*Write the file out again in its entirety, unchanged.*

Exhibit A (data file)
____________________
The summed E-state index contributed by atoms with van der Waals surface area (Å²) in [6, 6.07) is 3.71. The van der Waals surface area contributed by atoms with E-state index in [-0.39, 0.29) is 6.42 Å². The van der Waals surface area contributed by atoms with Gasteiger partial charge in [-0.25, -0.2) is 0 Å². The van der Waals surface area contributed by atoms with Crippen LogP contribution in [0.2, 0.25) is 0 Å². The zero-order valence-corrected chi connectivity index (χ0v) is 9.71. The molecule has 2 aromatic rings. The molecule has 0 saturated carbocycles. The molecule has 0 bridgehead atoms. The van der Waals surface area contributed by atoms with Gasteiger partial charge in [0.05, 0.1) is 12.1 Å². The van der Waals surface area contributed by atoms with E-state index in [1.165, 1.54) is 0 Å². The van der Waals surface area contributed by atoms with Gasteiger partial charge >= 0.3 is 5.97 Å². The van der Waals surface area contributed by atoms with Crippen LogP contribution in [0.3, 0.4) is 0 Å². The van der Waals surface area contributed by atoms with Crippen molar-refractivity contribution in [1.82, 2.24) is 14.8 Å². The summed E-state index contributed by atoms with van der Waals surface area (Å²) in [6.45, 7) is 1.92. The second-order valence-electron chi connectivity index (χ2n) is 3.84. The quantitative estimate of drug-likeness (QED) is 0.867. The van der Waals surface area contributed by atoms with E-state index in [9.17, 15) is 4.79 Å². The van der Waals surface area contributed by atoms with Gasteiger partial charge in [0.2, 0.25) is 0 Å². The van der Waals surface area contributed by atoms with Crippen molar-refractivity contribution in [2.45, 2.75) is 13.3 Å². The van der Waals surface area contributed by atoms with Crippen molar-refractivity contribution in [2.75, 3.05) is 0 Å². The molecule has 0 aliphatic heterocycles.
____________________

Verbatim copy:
The summed E-state index contributed by atoms with van der Waals surface area (Å²) in [6, 6.07) is 3.71. The van der Waals surface area contributed by atoms with E-state index in [-0.39, 0.29) is 6.42 Å². The van der Waals surface area contributed by atoms with Gasteiger partial charge in [-0.25, -0.2) is 0 Å². The van der Waals surface area contributed by atoms with Crippen LogP contribution in [0.2, 0.25) is 0 Å². The zero-order valence-corrected chi connectivity index (χ0v) is 9.71. The molecule has 2 aromatic rings. The molecule has 0 saturated carbocycles. The molecule has 0 bridgehead atoms. The van der Waals surface area contributed by atoms with Gasteiger partial charge in [0.05, 0.1) is 12.1 Å². The van der Waals surface area contributed by atoms with E-state index in [1.165, 1.54) is 0 Å². The van der Waals surface area contributed by atoms with Gasteiger partial charge >= 0.3 is 5.97 Å². The van der Waals surface area contributed by atoms with Crippen LogP contribution in [0.3, 0.4) is 0 Å². The van der Waals surface area contributed by atoms with Crippen molar-refractivity contribution in [1.82, 2.24) is 14.8 Å². The summed E-state index contributed by atoms with van der Waals surface area (Å²) in [6.45, 7) is 1.92. The second-order valence-electron chi connectivity index (χ2n) is 3.84. The quantitative estimate of drug-likeness (QED) is 0.867. The van der Waals surface area contributed by atoms with E-state index in [9.17, 15) is 4.79 Å². The van der Waals surface area contributed by atoms with Gasteiger partial charge in [0.2, 0.25) is 0 Å². The van der Waals surface area contributed by atoms with Crippen molar-refractivity contribution in [2.45, 2.75) is 13.3 Å². The van der Waals surface area contributed by atoms with Crippen molar-refractivity contribution in [2.75, 3.05) is 0 Å². The molecule has 0 aliphatic heterocycles.